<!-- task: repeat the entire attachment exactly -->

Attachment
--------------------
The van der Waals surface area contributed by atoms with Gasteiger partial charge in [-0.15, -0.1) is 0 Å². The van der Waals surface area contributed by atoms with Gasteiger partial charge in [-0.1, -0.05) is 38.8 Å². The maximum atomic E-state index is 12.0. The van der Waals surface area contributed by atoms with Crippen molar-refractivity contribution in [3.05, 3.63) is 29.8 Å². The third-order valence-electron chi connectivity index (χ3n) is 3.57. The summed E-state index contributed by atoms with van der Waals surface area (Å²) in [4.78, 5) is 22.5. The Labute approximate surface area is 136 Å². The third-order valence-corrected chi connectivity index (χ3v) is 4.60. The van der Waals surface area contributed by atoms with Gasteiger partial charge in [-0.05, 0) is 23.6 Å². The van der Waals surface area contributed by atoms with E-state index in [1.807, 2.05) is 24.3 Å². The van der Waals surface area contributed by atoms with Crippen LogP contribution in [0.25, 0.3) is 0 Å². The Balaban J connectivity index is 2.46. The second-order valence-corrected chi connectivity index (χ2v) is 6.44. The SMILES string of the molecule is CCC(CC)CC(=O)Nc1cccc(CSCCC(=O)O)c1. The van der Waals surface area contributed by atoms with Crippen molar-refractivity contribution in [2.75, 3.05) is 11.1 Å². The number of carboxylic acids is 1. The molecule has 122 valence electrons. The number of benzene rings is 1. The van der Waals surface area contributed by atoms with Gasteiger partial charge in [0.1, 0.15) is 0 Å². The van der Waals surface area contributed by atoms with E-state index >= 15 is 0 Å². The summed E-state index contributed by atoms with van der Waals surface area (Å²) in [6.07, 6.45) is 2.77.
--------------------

The van der Waals surface area contributed by atoms with Gasteiger partial charge in [-0.15, -0.1) is 0 Å². The van der Waals surface area contributed by atoms with Gasteiger partial charge in [-0.1, -0.05) is 38.8 Å². The maximum atomic E-state index is 12.0. The van der Waals surface area contributed by atoms with Crippen molar-refractivity contribution in [3.05, 3.63) is 29.8 Å². The third-order valence-electron chi connectivity index (χ3n) is 3.57. The summed E-state index contributed by atoms with van der Waals surface area (Å²) in [4.78, 5) is 22.5. The Labute approximate surface area is 136 Å². The third-order valence-corrected chi connectivity index (χ3v) is 4.60. The van der Waals surface area contributed by atoms with Gasteiger partial charge in [-0.05, 0) is 23.6 Å². The van der Waals surface area contributed by atoms with E-state index in [1.807, 2.05) is 24.3 Å². The van der Waals surface area contributed by atoms with Crippen LogP contribution in [0.25, 0.3) is 0 Å². The Balaban J connectivity index is 2.46. The second-order valence-corrected chi connectivity index (χ2v) is 6.44. The SMILES string of the molecule is CCC(CC)CC(=O)Nc1cccc(CSCCC(=O)O)c1. The van der Waals surface area contributed by atoms with Crippen molar-refractivity contribution in [2.75, 3.05) is 11.1 Å². The number of carboxylic acids is 1. The molecule has 122 valence electrons. The number of benzene rings is 1. The van der Waals surface area contributed by atoms with Gasteiger partial charge in [0.1, 0.15) is 0 Å². The van der Waals surface area contributed by atoms with E-state index >= 15 is 0 Å². The summed E-state index contributed by atoms with van der Waals surface area (Å²) in [6.07, 6.45) is 2.77.